The Director correctly found Circus's ownership of three licenses to be "facially inconsistent with N.J.S.A. 33:1-12.31." However, he chose to effectuate the Act's two-license limit in this instance, not through immediate revocation, but rather through the more controlled remedy of divestiture, which he believed would "facilitate an orderly transition for both the municipality and the licensee while still ensuring compliance with [N.J.S.A. 33:1-12.31]." No doubt, the Director considered the circumstances of Middletown's multiple-year issuances of these licenses to be unusual, given that all parties to these transactions were acting openly throughout.

Generally, administrative agency heads, such as the Director, may exercise powers that are expressly granted by statute and those fairly implied as necessary to carry out their assigned function. See Dep't of Labor v. Pepsi-Cola Co., 170 N.J. 59, 61 (2001); see also Cammarata v. Essex County Park Comm'n, 26 N.J. 404, 411 (1958) ("The grant of an express power is always attended by the incidental authority fairly and reasonably necessary or appropriate to make it effective. . . . Authority delegated to an administrative agency should be construed so as to permit the fullest accomplishment of the legislative intent." (citations omitted)). In this specific setting, the Legislature has clearly granted the Director special powers of administration and control over the entire liquor industry. See In re C. Schmidt, supra, 79 N.J. at 353 (citing Director's "extensive regulatory and investigative power over the liquor industry"); Blanck, supra, 38 N.J. at 495 (recognizing Director's broad discretion, on de novo review, to assess motivations of municipal licensing authorities, as well as merits of licensure applications, and to mold relief accordingly). We are convinced that the Legislature meant for the Director to have ample implied authority to deal fairly with parties when executing his extensive authority over alcoholic beverage licenses. Thus, we find that with the Director's express authority to revoke, or to suspend, licenses comes the implied power to control the divestiture of interest in an improperly issued license, as occurred here.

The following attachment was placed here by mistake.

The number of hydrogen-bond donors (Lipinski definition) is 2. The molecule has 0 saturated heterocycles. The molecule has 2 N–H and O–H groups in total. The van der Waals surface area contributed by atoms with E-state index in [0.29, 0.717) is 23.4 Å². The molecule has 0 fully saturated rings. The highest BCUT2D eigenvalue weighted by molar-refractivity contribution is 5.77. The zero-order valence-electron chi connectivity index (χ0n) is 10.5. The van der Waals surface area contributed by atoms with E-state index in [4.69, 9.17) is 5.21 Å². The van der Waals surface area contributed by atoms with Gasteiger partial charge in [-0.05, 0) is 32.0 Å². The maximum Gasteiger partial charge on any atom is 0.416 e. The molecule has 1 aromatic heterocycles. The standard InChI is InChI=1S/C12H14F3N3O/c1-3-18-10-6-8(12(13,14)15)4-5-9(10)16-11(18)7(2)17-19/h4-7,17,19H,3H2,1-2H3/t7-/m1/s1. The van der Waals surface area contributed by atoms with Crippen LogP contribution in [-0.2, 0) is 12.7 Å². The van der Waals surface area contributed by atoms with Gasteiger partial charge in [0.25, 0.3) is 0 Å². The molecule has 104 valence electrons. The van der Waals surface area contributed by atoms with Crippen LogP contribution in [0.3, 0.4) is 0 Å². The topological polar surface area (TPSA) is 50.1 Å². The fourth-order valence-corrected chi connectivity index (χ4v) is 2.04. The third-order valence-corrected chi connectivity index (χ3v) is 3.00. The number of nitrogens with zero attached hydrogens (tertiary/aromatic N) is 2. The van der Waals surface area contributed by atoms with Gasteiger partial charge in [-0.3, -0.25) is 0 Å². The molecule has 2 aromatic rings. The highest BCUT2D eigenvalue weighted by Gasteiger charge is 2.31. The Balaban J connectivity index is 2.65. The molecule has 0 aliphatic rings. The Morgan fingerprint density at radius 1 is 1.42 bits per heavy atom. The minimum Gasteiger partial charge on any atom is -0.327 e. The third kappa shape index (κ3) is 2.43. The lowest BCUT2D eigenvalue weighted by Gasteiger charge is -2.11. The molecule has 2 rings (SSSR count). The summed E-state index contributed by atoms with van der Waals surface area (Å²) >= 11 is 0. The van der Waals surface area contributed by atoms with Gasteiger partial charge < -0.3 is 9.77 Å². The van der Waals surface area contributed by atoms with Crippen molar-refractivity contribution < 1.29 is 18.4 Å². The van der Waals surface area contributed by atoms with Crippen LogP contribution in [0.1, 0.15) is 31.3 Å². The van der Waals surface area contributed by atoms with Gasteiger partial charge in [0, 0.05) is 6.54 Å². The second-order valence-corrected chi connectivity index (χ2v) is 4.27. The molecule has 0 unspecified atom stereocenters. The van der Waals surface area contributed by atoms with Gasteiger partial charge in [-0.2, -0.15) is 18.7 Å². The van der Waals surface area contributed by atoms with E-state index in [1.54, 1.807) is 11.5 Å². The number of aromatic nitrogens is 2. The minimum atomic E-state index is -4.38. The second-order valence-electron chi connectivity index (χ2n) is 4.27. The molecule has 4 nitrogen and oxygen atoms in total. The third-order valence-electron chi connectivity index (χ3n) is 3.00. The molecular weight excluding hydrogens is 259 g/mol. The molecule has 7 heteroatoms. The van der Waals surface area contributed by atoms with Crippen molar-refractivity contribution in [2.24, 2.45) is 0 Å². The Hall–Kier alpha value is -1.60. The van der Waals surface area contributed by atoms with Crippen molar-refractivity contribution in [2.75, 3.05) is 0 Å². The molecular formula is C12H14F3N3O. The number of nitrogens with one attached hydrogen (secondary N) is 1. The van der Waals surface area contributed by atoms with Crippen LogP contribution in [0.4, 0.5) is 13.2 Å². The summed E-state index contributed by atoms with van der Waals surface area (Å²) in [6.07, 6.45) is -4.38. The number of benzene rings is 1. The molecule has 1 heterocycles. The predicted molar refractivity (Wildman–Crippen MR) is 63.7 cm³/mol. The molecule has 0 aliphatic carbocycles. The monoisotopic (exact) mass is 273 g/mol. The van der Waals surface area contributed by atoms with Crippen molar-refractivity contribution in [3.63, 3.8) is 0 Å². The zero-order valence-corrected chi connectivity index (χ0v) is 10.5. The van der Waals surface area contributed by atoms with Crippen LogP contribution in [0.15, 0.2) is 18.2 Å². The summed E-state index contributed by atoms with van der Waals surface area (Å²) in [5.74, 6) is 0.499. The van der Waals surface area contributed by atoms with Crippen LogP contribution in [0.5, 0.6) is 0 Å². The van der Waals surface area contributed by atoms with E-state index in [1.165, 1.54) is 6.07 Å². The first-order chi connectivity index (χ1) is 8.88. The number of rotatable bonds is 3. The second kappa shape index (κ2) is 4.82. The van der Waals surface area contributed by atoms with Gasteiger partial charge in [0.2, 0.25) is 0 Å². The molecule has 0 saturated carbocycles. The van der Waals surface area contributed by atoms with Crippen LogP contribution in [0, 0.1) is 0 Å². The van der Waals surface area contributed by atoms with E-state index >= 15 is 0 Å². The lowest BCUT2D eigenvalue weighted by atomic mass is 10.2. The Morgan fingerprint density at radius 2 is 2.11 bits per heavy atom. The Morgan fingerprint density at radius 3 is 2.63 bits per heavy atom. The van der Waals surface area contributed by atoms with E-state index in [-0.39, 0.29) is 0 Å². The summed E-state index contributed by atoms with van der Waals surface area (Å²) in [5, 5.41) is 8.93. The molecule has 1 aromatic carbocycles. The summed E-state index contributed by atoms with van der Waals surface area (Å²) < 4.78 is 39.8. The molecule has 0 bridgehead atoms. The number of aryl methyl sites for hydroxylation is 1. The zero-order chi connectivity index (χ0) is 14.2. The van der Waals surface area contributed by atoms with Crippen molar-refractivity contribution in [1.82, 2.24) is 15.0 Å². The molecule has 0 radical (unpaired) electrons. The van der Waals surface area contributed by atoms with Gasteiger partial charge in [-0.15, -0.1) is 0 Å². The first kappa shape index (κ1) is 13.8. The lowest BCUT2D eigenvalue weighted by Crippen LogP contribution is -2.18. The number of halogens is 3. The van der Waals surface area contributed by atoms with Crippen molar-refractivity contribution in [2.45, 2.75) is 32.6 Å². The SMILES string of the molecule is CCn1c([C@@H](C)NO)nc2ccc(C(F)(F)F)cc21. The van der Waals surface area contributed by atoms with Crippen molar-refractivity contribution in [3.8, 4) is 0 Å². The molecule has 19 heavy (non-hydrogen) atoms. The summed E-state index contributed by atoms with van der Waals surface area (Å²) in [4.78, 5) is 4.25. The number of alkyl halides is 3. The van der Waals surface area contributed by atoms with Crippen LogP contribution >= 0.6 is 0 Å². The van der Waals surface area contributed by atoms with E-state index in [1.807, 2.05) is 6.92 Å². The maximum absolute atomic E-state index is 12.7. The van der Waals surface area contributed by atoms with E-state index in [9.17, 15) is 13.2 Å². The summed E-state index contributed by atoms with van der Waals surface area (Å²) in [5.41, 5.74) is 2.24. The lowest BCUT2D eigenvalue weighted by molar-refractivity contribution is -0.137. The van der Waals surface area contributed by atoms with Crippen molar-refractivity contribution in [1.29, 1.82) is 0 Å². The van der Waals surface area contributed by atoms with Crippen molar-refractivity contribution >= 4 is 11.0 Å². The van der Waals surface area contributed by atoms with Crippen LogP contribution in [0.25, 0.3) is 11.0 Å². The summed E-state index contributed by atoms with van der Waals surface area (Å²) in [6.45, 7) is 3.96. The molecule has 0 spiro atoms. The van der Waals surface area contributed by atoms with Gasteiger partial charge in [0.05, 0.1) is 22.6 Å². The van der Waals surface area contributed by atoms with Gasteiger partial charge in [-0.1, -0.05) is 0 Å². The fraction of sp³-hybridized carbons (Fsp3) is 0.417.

Plainly, the Director believed that divestiture was an available arrow in his quiver, a part of his implied powers not inconsistent with any express provision in the Act. It is not for us to determine how best to facilitate orderly transitions within the realm of liquor licensing. That said, we find that the Director acted within his authorized powers when he "indefinitely suspended" Circus's license in order to permit it to divest itself of any interest in the offending license by selling it to an unrelated bona fide third party. Well-recognized general principles of deference to an agency's quasi-judicial determination, coupled with the heightened deference given to the Director's exercise of his discretionary authority in the "delicate area" of alcohol regulation, militate against interference with the Director's effectuation of his chosen remedy in this matter, so long as that remedy "follow[s] the law." Mazza, supra, 143 N.J. at 25 (1995) (citing Campbell, supra, 39 N.J. 556, 562 (1963)).

In sum, we hold that the remedy of license divestiture is not inconsistent with the Act and that the Director's determination to apply it in this matter was not an arbitrary, capricious, or unreasonable exercise of that discretion. Because it is not our role to second-guess the Director's reasonable method of enforcing the Act's two-license limit, his chosen remedy is entitled to stand.

V.

We reverse the Appellate Division's judgment and remand this matter to the Director. We affirm the validity of the Director's order that stayed the indefinite suspension of Circus's license to permit divestiture of any interest by Circus in the license through a sale to an unrelated bona fide purchaser. On remand, the Director shall establish a revised schedule for the prompt disposition of the suspended license.

CHIEF JUSTICE RABNER and JUSTICES LONG, ALBIN, WALLACE, RIVERA-SOTO and HOENS join in JUSTICE LaVECCHIA's opinion.

Chief Justice Rabner PRESIDING